Accel 2.8e-03 2.5e-03 3.8e-03

From this data, the measurement covariance matrix can be initialized directly as

R_{accel} = \begin{bmatrix}\sigma_{ax}^2 & 0 & 0\\ 0 & \sigma_{ay}^2 & 0\\ 0 & 0 & \sigma_{az}^2 \end{bmatrix}

Where the \sigma_{ax} denotes the std. dev of the standard deviation of the measurements along the x axis of the accelerometer as shown in the table above. For the process noise covariance, I set the part corresponding to the orientation as:

Q_d(\delta{\theta}) = \begin{bmatrix}\sigma_{gx}^2 & 0 & 0\\ 0 & \sigma_{gy}^2 & 0\\ 0 & 0 & \sigma_{gz}^2 \end{bmatrix}\delta{t}

Multiplying with \delta{t} models the uncertainty injected in each iteration of the Kalman filter and works well in practice, as we’ll see shortly. The part corresponding to the gyro bias can be set to some very low value as the gyro bias changes very slowly.

Sensor Simulator

In my experience working with real sensors and Kalman filtering, it takes a lot of trial and error to get your algorithms working. If you try to work with real data directly, bugs are very hard to debug since there are so many things that can go wrong. Therefore, it is important to come up with a simulation system that models the sensors using the chosen sensor parameters and generates simulated measurements that can be used as input to the sensor fusion algorithms.

To initialize the simulator, I create a “rotation trajectory” consisting of a series of orientation waypoints.

I then create a rotation path by interpolating between one waypoint to the next. This simple scheme will create sharp changes when transition from one waypoint to another occurs. A more sophisticated system will try to do some variant of spline fitting to create a smoother trajectory without abrupt changes. Here’s a good reference that describes the problem and discusses various solutions: smooth_trajectory .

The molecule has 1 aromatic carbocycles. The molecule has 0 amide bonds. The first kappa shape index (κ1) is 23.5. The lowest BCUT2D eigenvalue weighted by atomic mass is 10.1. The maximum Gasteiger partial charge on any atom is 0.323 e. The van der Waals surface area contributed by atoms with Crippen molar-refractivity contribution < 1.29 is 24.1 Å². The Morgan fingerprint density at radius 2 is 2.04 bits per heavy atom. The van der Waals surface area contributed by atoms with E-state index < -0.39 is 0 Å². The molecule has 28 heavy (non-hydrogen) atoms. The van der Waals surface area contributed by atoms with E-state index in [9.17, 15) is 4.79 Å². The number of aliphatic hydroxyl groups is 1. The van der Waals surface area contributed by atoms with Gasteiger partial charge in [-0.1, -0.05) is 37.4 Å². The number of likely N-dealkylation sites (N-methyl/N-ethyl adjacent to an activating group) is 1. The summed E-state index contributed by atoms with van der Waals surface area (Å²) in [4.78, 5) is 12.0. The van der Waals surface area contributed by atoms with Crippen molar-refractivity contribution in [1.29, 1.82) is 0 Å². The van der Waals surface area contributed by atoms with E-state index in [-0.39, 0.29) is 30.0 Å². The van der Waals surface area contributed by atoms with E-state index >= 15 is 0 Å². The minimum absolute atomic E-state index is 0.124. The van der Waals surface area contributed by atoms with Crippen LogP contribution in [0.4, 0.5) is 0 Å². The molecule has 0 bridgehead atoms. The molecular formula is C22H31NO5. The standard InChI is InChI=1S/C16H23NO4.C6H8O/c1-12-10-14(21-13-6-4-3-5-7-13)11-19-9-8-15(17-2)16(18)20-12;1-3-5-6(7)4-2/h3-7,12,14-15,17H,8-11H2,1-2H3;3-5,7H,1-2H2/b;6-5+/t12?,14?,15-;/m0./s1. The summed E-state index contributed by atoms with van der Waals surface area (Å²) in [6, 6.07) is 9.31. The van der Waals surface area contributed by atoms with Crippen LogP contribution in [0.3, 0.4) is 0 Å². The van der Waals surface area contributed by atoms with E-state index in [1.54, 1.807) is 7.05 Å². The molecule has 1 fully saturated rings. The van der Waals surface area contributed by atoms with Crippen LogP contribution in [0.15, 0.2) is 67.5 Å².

This code also attempts to create a trajectory for the position and velocity, but that can be ignored for now since those quantities are not part of our state vector. They will be later when we add image based measurements.

To generate measurement data, angular velocity necessary to transition from one orientation to the other is calculated and random noise and bias errors are added.

The sensor model is initialized from the statistics collected from the MPU6050 data logs, as explained above

Let’s now look at the calculations during each iteration of the filter.

Let’s see what happens if we run this code without applying any accelerometer updates (we’ll discuss those in a second). We start with zero for our estimated value of the gyro biases. Due to the bias and random noise in the gyro measurments, we expect the estimated orientation to gradually drift from the true orientation and the covariance of the error state to grow with every iteration. As the two videos below show, this is indeed what happens.

Let’s now add the accelerometer updates. The relevant code is shown below. The code implements the math we developed earlier.

Adding the accelerometer update correctly estimates the gyro bias and corrects for the drift in pitch and roll. The final estimated gyro bias is shown below.

x y z
Estimated Gyro bias 0.0127 -0.0179 -0.0069

As mentioned in 2, a good way to visualize if the Kalman filter is performing well is to compare the range of variation of the residuals (difference between the true and estimated states) with the corresponding element of the covariance matrix. When the filter is performing optimally, the residuals should lie within the corresponding sigma bound. For example, approximately 99% of the residuals should lie between +-3\sigma. We show the variation of the error along the x-axis (roll error) and plot it along the +-3\sigma_x. \sigma_x is obtained by taking the square root of the first element of the covariance matrix.